Rachael transferred to the closer Xavier University, near Cincinnati, after one semester. She left the school in spring 2011 because of medical reasons. Rachael never returned.

On Christmas Eve 2014, Karen received a new liver at University of Kentucky Chandler Hospital.

“My mom has always been extremely strong,” Gabrielle said. “She’s been the rock of the family. … That was the best gift ever.”

The Miller were evicted from their three-story house in Lexington’s Beaumont subdivision in early August. The family moved to a small single-floor house in Vine Grove, in Hardin County. The home is much quieter now, with the gentle whir from Rachael’s two IV pumps breaking the silence every so often. One is a pain pump with narcotics (which is refilled once a week by a visiting nurse) and the other provides nutrition the only way Rachael can get food without getting sick.

Rachael, the once-svelte high school swimmer — her favorite stroke was the butterfly — has lost more than 60 pounds.

Karen’s tireless support of Rachael over the past decade has forced her to miss the college graduations of her other children. Her life is dedicated to helping Rachael fight her disease.

Rachael spends most of her time sleeping or on an iPad, watching shows including “Friends” and “Vanderpump Rules.” She also listens to NPR. Aside from her mom, her constant companion is Phoebe, her Great Pyrenees. The only time Rachael leaves home is to visit doctors or to have infections around the port in her chest treated. She has had four infections this year.

The money raised thus far on Gofundme has made a considerable impact on the Miller family. For Karen and Rachael, though, the words of support and stories from complete strangers have been priceless.

“No one can say, ‘She’s going to die next week or tomorrow,’” Karen said. “She can last a lot longer.”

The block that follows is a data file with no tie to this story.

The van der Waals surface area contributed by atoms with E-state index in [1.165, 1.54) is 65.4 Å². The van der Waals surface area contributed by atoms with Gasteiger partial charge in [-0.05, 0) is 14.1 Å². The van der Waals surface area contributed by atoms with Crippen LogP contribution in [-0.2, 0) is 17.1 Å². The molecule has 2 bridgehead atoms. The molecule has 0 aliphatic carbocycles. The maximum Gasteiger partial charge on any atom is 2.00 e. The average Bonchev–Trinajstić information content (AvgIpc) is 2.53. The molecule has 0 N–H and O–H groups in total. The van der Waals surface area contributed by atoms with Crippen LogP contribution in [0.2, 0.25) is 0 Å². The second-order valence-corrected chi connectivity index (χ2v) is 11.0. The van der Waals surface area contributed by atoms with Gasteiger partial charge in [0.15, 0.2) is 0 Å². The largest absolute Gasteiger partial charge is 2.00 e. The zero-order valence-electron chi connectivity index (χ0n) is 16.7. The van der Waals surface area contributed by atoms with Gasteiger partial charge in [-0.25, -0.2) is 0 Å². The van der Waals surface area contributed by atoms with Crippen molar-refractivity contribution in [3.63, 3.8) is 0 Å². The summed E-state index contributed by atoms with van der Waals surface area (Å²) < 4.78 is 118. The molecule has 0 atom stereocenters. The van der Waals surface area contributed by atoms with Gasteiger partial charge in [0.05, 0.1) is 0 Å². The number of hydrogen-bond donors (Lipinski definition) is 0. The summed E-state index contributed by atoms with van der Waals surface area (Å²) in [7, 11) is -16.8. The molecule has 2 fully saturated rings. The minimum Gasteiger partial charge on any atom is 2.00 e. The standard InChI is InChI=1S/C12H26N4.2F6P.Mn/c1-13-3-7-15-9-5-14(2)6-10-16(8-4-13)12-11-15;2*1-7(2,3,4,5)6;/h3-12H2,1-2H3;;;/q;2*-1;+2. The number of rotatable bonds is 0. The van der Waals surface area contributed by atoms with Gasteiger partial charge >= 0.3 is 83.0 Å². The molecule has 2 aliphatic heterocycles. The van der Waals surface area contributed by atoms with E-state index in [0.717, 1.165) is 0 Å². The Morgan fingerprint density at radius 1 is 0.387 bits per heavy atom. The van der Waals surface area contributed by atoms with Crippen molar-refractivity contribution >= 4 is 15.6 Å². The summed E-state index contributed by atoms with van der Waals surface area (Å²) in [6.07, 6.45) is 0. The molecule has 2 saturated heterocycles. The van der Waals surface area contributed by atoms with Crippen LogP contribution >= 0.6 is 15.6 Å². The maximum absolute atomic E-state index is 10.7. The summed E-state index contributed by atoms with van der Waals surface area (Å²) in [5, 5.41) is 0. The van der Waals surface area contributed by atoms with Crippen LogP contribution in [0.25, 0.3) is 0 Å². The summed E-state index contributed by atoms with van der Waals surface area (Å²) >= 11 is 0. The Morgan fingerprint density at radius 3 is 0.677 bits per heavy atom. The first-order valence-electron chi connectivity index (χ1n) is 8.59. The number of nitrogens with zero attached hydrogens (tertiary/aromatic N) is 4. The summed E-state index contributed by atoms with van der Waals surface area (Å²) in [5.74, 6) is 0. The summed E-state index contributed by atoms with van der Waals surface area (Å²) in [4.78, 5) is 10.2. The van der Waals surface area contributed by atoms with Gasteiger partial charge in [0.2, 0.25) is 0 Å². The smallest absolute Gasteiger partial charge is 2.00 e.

There is a video at the link of Dr. John Shoffner talking about mitochondrial disease.

Courtesy of  Doximity

See .

Baseline respiratory abnormalities as a predictor of SUDEP

Heidi L. Grabenstatter (2016) Irregular Respiratory Rhythm: A Physiological Biomarker of SUDEP Risk in Patients With Nocturnal Seizures?. Epilepsy Currents: September/October, Vol. 16, No. 5, pp. 327-329.

A subset of patients with temporal lobe epilepsy (TLE) have been identified as at greater risk for sudden unexpected/unexplained death in epilepsy (SUDEP), specifically, those with generalized tonic-clonic seizures, nocturnal seizures, early onset epilepsy, and long duration of epilepsy that is refractory to antiseizure drugs (ASDs). A few prototypical ASDs (e.g., carbamazepine) have also been associated with SUDEP risk. Over 30% of patients with TLE have seizures that are refractory to commonly used ASDs and 9 in 1000 of these intractable patients will die yearly from SUDEP. Given these contributing factors, there is a need for the 1) identification of reversible indicators (i.e., physiological biomarkers) of SUDEP risk in animal models of epilepsy and most importantly, 2) development of novel therapies to modify SUDEP biomarkers to prevent fatalities in this relatively large patient population…

Animal models and patients with TLE demonstrate more frequent seizures during non–rapid eye movement (NREM) sleep, and relatively infrequent seizures during REM. However, Hajek and Buchanan demonstrate that mice have 100% mortality following MES-induced seizures induced in REM sleep. Furthermore, mice that died following a seizure during any state had increased baseline respiratory rate variability. The added insult of an evoked seizure to an underlying predisposition to cardiorespiratory instability may overwhelm the system causing death. These results suggest respiratory rate variability is a valid biomarker of SUDEP risk and that regular monitoring of epileptic patients for baseline changes to determine increased risk is a reasonable clinical addition to the treatment of refractory epilepsy patients…